Rates of suicide among males increase steadily from age 11 to 21: Developmental framework and outline for prevention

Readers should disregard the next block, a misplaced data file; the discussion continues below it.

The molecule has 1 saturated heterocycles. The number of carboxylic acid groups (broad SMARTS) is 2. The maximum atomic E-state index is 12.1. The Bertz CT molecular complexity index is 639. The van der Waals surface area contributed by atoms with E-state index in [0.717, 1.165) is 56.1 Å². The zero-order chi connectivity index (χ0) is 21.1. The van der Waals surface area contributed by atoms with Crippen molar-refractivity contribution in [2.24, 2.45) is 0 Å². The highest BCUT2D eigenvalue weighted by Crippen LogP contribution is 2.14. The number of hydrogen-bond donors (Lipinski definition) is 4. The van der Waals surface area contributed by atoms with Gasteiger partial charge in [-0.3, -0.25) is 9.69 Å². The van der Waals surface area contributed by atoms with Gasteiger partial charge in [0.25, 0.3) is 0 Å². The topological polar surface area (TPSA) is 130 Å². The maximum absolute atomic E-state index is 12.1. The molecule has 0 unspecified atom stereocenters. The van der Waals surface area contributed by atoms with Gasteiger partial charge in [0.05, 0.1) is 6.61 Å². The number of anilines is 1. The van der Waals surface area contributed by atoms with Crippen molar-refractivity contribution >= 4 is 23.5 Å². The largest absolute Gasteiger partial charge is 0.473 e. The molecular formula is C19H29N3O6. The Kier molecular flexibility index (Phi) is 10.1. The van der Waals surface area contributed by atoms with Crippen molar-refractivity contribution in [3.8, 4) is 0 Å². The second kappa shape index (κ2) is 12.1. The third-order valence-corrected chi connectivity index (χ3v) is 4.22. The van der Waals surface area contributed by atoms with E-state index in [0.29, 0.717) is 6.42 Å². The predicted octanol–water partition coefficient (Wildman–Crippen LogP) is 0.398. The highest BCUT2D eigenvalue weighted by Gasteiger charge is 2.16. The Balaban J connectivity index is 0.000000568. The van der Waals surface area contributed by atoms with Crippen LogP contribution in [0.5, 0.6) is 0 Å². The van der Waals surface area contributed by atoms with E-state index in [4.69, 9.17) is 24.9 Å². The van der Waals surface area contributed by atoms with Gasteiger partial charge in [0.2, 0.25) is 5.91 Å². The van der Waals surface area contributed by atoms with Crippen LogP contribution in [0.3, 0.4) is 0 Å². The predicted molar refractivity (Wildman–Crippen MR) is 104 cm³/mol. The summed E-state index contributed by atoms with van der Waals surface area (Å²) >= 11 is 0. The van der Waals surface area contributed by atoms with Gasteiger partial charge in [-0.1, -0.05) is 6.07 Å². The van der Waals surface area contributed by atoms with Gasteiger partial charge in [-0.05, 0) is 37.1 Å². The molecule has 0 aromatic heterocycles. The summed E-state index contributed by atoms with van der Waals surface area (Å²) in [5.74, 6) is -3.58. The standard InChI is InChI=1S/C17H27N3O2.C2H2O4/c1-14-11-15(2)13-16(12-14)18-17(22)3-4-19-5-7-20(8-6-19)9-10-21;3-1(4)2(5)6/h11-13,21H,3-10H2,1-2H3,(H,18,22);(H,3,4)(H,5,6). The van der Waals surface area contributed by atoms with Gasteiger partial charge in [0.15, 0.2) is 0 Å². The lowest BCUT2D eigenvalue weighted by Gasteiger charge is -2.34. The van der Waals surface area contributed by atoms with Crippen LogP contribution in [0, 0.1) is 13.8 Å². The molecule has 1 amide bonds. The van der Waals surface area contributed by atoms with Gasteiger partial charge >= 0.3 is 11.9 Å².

The paper has three purposes. First, explanations for the steady age-related increase in the rate of suicide among male youth from ages 11 to 21 are offered based on a review of epidemiological- and case-control evidence. It is concluded that depression and substance use disorders are major contributors to the age-related pattern in suicide. A general increased capacity for serious acts of aggression from ages 11 to 21 might also contribute to this pattern in suicide. Second, evidence that substance abuse and depression both contribute to, and are exacerbated by, difficulties in negotiating age-salient tasks is summarized. In this context, suicides among young males are posited to mark the endpoint of the bidirectional interplay of psychopathology and developmental difficulties. Third, informed by this developmental perspective, the authors make recommendations to reduce suicides in male youth, emphasizing strategies that may interrupt cycles of depression and/or substance abuse and developmental failure. Strategies to reduce the potential for fatalities, notably method restrictions, are also discussed. © 2006 Elsevier Ltd. All rights reserved.
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